Hospitals and health systems can toss out three myths about employee engagement to improve the patient experience, according to a new report from the Advisory Board.
The Advisory Board's report found that for every 1% increase in employee engagement, hospitals improved ratings on the Hospital Consumer Assessment of Healthcare Providers and Systems (HCAHPS) by 0.33 points. Each 1% increase in engagement was also linked to a 0.41-point increase on the Agency for Healthcare Research and Quality's Patient Safety Grades.
"As hospitals and health systems undergo large change management initiatives around transitioning to value-based care and reducing unnecessary care variation, they should not overlook the role of employee engagement," John Johnston, national partner in consulting at Advisory Board said in an announcement.
The report also dispelled some myths about staff engagement:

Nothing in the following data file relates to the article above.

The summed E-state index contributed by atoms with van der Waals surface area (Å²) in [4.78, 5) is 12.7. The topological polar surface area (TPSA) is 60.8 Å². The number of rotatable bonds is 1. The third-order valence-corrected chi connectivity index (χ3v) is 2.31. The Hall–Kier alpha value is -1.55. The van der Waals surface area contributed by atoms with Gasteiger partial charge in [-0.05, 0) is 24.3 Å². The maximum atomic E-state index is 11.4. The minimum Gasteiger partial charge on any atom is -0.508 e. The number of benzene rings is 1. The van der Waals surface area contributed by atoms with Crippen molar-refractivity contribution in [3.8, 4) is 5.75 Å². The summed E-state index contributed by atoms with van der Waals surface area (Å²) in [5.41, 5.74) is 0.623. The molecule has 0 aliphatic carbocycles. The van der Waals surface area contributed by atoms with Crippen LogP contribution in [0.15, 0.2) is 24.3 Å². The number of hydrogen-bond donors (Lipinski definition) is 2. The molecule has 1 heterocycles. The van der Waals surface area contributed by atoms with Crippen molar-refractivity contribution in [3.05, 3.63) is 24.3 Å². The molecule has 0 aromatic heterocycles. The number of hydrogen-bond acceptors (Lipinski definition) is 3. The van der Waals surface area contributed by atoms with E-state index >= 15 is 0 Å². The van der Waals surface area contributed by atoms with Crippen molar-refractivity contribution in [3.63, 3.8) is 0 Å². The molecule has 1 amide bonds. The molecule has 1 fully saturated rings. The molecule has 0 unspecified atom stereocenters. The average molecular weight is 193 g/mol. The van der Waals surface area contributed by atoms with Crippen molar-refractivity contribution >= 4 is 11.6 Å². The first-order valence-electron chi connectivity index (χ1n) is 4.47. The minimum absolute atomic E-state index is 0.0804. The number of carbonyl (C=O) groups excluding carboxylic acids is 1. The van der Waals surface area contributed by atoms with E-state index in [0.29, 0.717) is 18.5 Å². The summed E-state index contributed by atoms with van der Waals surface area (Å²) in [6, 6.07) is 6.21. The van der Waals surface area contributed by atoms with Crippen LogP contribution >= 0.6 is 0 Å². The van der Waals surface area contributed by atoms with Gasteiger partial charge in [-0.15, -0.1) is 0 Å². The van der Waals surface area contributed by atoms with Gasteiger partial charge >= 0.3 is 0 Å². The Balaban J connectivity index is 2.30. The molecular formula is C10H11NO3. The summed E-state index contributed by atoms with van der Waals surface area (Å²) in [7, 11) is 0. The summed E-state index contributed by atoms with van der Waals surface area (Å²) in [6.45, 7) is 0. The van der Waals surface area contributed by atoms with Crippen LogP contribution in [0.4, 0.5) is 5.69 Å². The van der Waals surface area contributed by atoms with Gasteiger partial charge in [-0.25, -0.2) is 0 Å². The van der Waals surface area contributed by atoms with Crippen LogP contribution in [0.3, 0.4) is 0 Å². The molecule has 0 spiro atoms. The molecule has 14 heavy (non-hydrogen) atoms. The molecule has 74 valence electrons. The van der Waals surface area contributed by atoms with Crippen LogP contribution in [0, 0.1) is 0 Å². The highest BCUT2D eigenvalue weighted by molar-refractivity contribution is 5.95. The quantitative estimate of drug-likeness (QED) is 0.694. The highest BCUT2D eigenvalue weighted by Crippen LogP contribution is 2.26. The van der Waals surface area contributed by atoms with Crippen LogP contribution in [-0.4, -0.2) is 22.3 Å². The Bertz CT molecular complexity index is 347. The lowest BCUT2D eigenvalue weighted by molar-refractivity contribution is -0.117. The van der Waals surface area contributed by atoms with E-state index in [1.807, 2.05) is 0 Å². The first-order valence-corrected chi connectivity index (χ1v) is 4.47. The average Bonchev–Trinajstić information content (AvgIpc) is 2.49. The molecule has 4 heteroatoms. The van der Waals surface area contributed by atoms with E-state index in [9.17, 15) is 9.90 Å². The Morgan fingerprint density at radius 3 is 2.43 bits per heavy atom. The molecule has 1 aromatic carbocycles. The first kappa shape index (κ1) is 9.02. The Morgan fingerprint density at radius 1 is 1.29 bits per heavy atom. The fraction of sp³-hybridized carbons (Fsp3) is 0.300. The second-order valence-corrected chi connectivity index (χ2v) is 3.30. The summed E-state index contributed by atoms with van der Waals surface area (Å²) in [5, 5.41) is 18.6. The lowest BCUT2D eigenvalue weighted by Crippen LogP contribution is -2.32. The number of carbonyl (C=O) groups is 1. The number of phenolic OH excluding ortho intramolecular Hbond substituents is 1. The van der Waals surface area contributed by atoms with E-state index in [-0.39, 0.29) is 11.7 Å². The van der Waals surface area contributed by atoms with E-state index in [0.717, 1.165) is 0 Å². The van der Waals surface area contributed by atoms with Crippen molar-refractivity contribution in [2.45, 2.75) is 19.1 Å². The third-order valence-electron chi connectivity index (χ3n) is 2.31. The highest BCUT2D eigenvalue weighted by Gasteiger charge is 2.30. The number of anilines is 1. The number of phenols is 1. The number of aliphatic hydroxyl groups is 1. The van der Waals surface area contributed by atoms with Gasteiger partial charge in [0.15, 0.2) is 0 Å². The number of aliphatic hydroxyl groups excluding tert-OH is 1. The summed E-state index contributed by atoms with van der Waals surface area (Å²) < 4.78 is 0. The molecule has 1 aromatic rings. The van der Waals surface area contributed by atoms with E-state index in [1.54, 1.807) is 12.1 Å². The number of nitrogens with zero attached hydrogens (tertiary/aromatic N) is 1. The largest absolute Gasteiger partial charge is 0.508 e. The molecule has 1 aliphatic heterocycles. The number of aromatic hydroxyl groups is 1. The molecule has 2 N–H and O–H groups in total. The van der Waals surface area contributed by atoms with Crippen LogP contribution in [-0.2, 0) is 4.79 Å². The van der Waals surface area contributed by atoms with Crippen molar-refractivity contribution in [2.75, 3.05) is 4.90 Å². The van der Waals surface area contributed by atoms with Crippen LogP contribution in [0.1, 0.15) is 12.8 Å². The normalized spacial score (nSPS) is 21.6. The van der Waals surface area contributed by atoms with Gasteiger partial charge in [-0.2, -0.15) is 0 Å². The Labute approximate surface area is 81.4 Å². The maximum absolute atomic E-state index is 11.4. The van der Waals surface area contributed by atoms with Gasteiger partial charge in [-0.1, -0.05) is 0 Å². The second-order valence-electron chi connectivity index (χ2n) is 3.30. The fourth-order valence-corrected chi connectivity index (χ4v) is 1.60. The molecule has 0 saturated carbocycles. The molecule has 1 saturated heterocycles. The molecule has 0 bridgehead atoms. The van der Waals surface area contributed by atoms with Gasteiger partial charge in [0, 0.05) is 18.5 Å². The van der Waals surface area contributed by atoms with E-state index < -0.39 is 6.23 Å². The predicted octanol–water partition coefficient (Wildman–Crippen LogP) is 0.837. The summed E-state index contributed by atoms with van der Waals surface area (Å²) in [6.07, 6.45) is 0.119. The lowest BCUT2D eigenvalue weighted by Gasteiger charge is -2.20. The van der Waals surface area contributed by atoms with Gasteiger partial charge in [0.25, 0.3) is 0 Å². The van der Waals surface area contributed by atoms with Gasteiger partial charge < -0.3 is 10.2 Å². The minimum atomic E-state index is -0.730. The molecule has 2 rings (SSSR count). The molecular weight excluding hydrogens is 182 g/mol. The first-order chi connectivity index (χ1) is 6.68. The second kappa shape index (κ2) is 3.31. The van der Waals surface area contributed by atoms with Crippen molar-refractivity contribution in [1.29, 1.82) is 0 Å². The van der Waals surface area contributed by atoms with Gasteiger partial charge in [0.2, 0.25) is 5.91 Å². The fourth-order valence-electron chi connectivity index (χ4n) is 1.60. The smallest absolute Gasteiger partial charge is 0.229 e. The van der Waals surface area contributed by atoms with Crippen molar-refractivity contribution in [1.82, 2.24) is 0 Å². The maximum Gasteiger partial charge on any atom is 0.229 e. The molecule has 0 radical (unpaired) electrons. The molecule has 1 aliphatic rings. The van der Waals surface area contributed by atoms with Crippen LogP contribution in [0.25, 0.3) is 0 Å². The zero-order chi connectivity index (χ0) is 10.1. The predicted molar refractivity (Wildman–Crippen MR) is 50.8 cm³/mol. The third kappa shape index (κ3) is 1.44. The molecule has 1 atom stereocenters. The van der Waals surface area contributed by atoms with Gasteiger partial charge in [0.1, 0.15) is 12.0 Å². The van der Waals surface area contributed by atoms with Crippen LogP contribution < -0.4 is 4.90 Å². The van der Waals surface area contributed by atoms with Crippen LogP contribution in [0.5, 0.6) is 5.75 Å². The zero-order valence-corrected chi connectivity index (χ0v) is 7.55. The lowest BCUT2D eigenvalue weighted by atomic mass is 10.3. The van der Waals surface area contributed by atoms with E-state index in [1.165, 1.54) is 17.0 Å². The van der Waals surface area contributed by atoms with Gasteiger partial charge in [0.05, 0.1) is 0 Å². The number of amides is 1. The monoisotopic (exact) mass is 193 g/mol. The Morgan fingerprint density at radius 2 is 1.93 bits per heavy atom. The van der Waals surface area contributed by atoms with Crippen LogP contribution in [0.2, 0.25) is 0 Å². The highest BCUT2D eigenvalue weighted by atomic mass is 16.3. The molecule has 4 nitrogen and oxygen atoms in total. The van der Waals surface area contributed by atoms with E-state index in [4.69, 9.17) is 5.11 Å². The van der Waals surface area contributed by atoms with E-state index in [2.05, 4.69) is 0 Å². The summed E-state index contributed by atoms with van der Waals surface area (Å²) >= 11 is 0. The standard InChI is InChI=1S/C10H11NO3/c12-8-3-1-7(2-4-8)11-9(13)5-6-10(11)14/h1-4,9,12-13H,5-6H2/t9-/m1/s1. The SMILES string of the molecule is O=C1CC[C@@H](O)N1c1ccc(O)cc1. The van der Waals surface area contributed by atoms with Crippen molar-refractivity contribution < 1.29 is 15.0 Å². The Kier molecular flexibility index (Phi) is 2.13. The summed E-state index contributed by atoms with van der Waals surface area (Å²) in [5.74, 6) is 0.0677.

- There are significant barriers to engagement. Healthcare organizations shouldn't assume that "traditional demographics," like lack of a union, can hold back engagement. The report found that hospitals with a union averaged a 45% engagement rate, while those without averaged a 43% engagement rate. There also wasn't significant variation in rates across different types of healthcare facilities.
- Hospitals should settle for engagement rates that are found in other industries. Healthcare employees are already nearly twice as engaged as staff members in other industries, according to the report, so hospitals should use healthcare-specific benchmarks for engagement performance.
- Some departments are "hopeless" for engagement. The departments with the greatest room for growth in employee engagement are laboratories, surgery and nursing. Targeting these groups should be a key strategy for hospitals.
Believing these three myths can hold hospitals back from truly engaging with their staff members, according to the Advisory Board. And it's important that providers put emphasis on engaging employees: Staffers who are disengaged are twice as likely to leave within a year following an engagement survey.